It’s coincidental timing that Singin’ in the Rain opens in the West End around the same time as the Oscar winning movie The Artist continues to pick up awards left right and centre.
Although the 1952 movie didn’t win the ridiculous amount of trophies Michel Hazanavicius’ recent film is picking up Singin’ in the Rain has easily stood the test of time. Uttered in the same breath of all the classic celluloid delights Gene Kelly’s heart warming tale runs parallel references to The Artist. Both movies revolve around the death of the silent movie and in the case of Singin’ in the Rain what happens when your leading lady has an atrocious voice.
The screeching pair of lungs belongs to Lina Lamont, wife of well loved silent movie star Don. The pair makes up a good team in the movie business, but when Monumental Pictures decide they need to release a talking film to rival a successful film (The Jazz Singer) the studio have a problem on their hands, Lina’s awful voice. Salvation comes from Kathy Selden, an attractive young lady Don bumps into when bunking off a screening of one of his movies. A plan is put together so Kathy can secretly dub Lina’s voice in the studio’s debut musical film, The Dancing Cavalier but when Lina finds out she is doesn’t take the news lightly especially when she realises her husband is in love with his new co-star.
The stage adaption elegantly captures the 20’s feel, when films are projected onto screens you tend to forget the London streets outside the Palace theatres are packed with mobile phone callers and car sat-navigation systems trying to work out how to avoid the unavoidable busy traffic.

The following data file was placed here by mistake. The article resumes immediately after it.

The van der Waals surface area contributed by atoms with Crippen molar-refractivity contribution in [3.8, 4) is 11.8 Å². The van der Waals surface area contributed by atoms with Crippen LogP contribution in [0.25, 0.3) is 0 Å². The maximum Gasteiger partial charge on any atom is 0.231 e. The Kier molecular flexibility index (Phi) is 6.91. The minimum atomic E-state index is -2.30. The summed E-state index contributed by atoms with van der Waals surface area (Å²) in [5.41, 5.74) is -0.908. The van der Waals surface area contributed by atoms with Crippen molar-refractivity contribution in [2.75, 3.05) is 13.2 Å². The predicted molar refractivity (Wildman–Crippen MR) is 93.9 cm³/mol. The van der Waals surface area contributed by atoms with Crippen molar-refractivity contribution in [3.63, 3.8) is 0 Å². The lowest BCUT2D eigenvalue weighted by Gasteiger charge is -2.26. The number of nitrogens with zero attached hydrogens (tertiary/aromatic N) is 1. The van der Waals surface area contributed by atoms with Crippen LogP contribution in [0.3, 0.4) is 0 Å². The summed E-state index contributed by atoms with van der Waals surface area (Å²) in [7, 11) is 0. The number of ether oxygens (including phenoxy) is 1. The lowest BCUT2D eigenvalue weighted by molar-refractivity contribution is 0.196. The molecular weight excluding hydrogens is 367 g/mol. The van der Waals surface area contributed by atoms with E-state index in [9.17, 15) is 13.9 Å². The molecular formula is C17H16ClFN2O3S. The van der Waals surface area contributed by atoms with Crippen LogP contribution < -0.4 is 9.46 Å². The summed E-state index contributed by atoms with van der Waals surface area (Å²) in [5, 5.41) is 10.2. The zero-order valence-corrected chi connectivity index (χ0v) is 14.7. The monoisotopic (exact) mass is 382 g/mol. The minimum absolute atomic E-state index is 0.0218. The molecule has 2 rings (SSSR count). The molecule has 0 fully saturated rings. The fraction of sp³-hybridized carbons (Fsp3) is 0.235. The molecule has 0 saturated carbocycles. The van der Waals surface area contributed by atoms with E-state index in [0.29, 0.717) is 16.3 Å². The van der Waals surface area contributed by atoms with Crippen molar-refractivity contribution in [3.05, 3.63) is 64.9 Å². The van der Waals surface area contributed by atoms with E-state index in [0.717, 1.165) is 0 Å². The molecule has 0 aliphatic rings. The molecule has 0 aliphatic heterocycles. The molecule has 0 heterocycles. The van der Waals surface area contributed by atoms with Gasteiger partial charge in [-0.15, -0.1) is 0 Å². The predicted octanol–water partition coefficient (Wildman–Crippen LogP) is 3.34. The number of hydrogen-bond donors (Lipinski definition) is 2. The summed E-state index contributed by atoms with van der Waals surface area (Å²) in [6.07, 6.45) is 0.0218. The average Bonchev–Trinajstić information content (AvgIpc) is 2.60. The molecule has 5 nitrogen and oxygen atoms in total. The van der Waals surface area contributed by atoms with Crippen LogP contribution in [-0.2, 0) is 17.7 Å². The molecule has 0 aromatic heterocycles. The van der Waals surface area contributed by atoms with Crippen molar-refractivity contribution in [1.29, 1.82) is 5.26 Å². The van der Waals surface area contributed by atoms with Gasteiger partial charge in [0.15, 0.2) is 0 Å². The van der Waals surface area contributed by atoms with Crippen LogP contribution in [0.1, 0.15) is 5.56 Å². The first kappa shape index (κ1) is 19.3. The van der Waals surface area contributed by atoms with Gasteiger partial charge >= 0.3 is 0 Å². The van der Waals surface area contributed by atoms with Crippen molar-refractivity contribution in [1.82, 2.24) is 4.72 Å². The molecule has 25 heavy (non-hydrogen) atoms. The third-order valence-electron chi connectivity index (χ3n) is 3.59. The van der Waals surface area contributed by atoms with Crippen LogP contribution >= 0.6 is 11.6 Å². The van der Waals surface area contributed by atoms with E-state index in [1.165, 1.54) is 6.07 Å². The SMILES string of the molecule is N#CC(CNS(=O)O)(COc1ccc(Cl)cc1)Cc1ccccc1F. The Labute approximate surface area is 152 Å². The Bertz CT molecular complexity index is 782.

Another artistic touch sees the theatre’s aisle double up for the red carpet for Don Lockwood’s premiere and a biplane flying into the stage production for the ‘Beautiful Girl’ number is a sheer west-end delight.
Singin’ in the Rain also brings sunshine to the audience faces, humour runs through this two hour plus production albeit the speech tutors which pr-empts the magical Moses Supposes number, Lina attempting to use a microphone and Cathy murdering a song after finding out about her husband’s secret rendezvous.
Amid the other classic numbers such as ‘Good Morning’ and ‘Make ‘em Laugh’ there is of course ‘that song’ with ‘that dance routine’. The actual performance of Singin’ in the Rain sees a downpour of water on stage gracefully yet furiously splattered across the first few rows of the audience, not once, but twice during the evening and is undoubtedly the most memorable occasion of this glitzy and glamorous stage production.
Singin’ in the Rain will have you Dancin’ in the aisles (feel free to use that tag line for any forthcoming advertising!)
Singin’ in the Rain is currently on at the Palace Theatre, Shaftesbury Avenue in London. There is a side exit for wheelchairs. Accessible toilet, Infa-red system with headsets and an Induction loop available at the Box Office.
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